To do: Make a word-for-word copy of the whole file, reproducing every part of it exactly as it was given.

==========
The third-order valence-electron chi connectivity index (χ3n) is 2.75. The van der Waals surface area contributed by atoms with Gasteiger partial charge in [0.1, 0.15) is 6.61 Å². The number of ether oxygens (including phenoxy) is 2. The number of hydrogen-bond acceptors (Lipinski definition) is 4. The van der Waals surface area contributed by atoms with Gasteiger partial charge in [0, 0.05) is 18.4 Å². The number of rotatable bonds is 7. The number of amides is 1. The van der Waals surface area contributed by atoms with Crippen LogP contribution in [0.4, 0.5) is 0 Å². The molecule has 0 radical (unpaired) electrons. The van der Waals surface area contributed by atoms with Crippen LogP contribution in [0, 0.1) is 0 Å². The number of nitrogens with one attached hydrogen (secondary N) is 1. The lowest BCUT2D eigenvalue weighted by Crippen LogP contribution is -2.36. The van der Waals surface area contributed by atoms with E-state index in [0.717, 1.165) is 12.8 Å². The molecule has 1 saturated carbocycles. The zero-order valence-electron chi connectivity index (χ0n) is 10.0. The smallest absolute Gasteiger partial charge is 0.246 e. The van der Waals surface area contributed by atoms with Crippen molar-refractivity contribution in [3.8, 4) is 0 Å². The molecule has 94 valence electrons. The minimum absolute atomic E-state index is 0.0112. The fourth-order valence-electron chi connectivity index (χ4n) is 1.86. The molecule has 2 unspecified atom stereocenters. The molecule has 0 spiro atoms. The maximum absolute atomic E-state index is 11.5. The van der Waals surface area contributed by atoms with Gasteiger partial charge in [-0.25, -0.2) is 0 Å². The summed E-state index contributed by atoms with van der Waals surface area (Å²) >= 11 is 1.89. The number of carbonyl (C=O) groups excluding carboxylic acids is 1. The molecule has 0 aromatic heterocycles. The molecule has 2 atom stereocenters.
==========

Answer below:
The third-order valence-electron chi connectivity index (χ3n) is 2.75. The van der Waals surface area contributed by atoms with Gasteiger partial charge in [0.1, 0.15) is 6.61 Å². The number of ether oxygens (including phenoxy) is 2. The number of hydrogen-bond acceptors (Lipinski definition) is 4. The van der Waals surface area contributed by atoms with Gasteiger partial charge in [0, 0.05) is 18.4 Å². The number of rotatable bonds is 7. The number of amides is 1. The van der Waals surface area contributed by atoms with Crippen LogP contribution in [0.4, 0.5) is 0 Å². The molecule has 0 radical (unpaired) electrons. The van der Waals surface area contributed by atoms with Crippen LogP contribution in [0, 0.1) is 0 Å². The number of nitrogens with one attached hydrogen (secondary N) is 1. The lowest BCUT2D eigenvalue weighted by Crippen LogP contribution is -2.36. The van der Waals surface area contributed by atoms with E-state index in [0.717, 1.165) is 12.8 Å². The molecule has 1 saturated carbocycles. The zero-order valence-electron chi connectivity index (χ0n) is 10.0. The smallest absolute Gasteiger partial charge is 0.246 e. The van der Waals surface area contributed by atoms with Crippen molar-refractivity contribution in [3.8, 4) is 0 Å². The molecule has 94 valence electrons. The minimum absolute atomic E-state index is 0.0112. The fourth-order valence-electron chi connectivity index (χ4n) is 1.86. The molecule has 2 unspecified atom stereocenters. The molecule has 0 spiro atoms. The maximum absolute atomic E-state index is 11.5. The van der Waals surface area contributed by atoms with Gasteiger partial charge in [-0.25, -0.2) is 0 Å². The summed E-state index contributed by atoms with van der Waals surface area (Å²) >= 11 is 1.89. The number of carbonyl (C=O) groups excluding carboxylic acids is 1. The molecule has 0 aromatic heterocycles. The molecule has 2 atom stereocenters.